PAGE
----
End-of-Year Symposium

End-of-Year Symposium


The Leipzig Lectures on Language will finish with a virtual two-day symposium on October 20 and 21, 2021.

The symposium aims to find consensus across the different views presented during the online series. Our program includes:

  • Two keynote lectures by Wiliam Matchin and Simona Mancini, 
  • four hands-on workshops on advanced methodologies relevant to the combinatorics of language and,
  • a poster session and a more informal gathering for participants to exchange ideas on future research.

We hope that this will foster networking and collaborations, leading to new ideas on how to move the field forward.


Timetable & Programme

Timetable for the end-of-year symposium.

Participants can download a PDF version of the programme here.


Hands-on Sessions

The following four hands-on sessions will be held during the symposium. Participation for every workshop is limited to around 30 people. Notice also that two sessions will always be held in parallel, meaning that every participant can at most participate in one workshop every day of the event.

  • Workshop 1 (October 20): Jixing Li (New York University Abu Dhabi, UAE) - "Grammatical predictors for fMRI time-courses during naturalistic listening".
  • Workshop 2 (October 20): Stephan Meylan (Massachusets Institute of Technology, USA) - "Measuring grammatical productivity with Bayesian inferential methods".
  • Workshop 3 (October 21): Cristiano Chesi and Paolo Canal (Scuola Superiore Studi Pavia IUSS, Italy) - "Tracking processing: computational complexity and eyetracking with Minimalist Grammars".
  • Workshop 4 (October 21): Simon W. Townsend and team (University of Zurich, Switzerland) - "Unpacking animal call combinations: An introduction".

Please find the abstracts for the differnt workshops in the symposium booklet.


Keynote Speakers

William Matchin, University of South Carolina (USA)

Keynote 1 (October 20, 4pm UTC): Public live-stream on YouTube

Grammatical parallelism in aphasia revisited

The study of aphasia has driven our understanding of the neurological organization of language since the 1800s, leading to the development of the classical model of Wernicke, Lichtheim, and Geschwind, in which Broca’s area primarily supports language production. In the 1970s, novel experimental paradigms revealed apparent syntactic comprehension deficits in people with fluent Broca’s aphasia and expressive agrammatism. This lead to a widespread movement away from the classical model and towards models of language organization in the brain positing a central syntactic function to Broca’s area. I will present data from several studies of syntactic ability, both in comprehension and production, in people with post-stroke aphasia, showing that damage to the frontal lobe and expressive agrammatism are not associated with syntactic comprehension deficits, contrary to the contemporary received view regarding grammatical parallelism. By contrast, damage to the posterior temporal lobe is associated with both syntactic comprehension and production deficits, a grammatical parallelism consistent with Wernicke's original ideas and the theoretical model developed by Matchin & Hickok (2020).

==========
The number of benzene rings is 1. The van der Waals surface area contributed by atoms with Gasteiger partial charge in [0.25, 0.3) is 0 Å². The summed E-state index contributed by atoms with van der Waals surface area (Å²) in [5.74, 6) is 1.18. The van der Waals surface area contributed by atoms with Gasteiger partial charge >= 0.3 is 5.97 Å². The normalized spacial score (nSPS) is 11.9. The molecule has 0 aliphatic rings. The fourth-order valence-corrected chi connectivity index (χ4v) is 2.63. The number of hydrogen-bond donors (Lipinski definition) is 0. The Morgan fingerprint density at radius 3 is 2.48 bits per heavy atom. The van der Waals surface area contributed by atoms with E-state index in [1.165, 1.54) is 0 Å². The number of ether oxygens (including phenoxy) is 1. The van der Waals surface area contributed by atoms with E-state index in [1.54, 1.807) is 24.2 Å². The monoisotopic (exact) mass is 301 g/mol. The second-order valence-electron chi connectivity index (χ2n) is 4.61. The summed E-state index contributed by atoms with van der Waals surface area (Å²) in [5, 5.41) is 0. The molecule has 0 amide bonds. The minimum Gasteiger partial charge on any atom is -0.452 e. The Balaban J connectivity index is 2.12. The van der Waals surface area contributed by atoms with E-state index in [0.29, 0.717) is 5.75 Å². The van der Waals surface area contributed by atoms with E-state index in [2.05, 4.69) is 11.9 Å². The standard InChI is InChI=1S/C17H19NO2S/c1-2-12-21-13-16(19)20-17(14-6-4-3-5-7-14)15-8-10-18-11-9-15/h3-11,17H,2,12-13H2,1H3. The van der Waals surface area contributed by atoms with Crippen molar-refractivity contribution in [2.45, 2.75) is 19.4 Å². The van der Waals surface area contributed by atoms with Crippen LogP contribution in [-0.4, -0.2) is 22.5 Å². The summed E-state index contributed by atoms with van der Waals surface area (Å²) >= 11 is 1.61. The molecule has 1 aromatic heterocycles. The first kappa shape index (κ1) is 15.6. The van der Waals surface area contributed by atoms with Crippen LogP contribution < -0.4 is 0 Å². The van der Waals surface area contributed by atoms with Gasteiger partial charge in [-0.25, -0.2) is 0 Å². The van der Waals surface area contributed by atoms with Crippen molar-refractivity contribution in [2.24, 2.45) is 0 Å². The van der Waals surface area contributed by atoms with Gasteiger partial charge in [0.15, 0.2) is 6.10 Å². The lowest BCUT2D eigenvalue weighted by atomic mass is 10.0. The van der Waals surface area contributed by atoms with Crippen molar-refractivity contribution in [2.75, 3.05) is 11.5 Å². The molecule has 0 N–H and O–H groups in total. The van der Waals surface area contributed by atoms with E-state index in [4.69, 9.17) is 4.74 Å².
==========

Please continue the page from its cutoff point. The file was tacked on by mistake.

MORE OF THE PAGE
Simona Mancini, Basque Center on Cognition, Brain, & Language (Spain)

Keynote 2 (October 21, 12pm UTC): Public live-stream on YouTube

Feature combinatorics

In spite of their structural diversity, human languages share the basic goal to convey fundamental coordinates about the world, such as the time and the temporal organization of an event, the gender, the role and the relation between the individuals involved in an event, to name a few. During comprehension, these properties, or features, are effortlessly extracted from the linguistic input by readers/listeners, who use them to build relations among words and eventually establish the overarching meaning of a sentence. How are these features handled by the comprehension system? Are they differentiated? And if so, when and how? In this talk I will show how distinct types of features and the relations they are involved in are processed, providing eye-tracking, electrophysiological and neuro-anatomical evidence for common and feature-specific mechanisms at work at distinct interface levels.


 Poster Session

Due to the virtual nature of the event we have opted to split the poster session into two individual session in order to accommodate time zone differences. The two sessions will take place at different times (one in the [Leipzig] evening and one in the [Leipzig] morning), as indicated in the programme. We hope that this will make it possible for our presenters to at least attend one of the two sessions and share their work with other participants.

The final programme for our poster sessions is part of the symposium booklet which can be download here.



Registration is closed.

The two keynote lectures will be live streamed on our YouTube channel without any need for prior registration.

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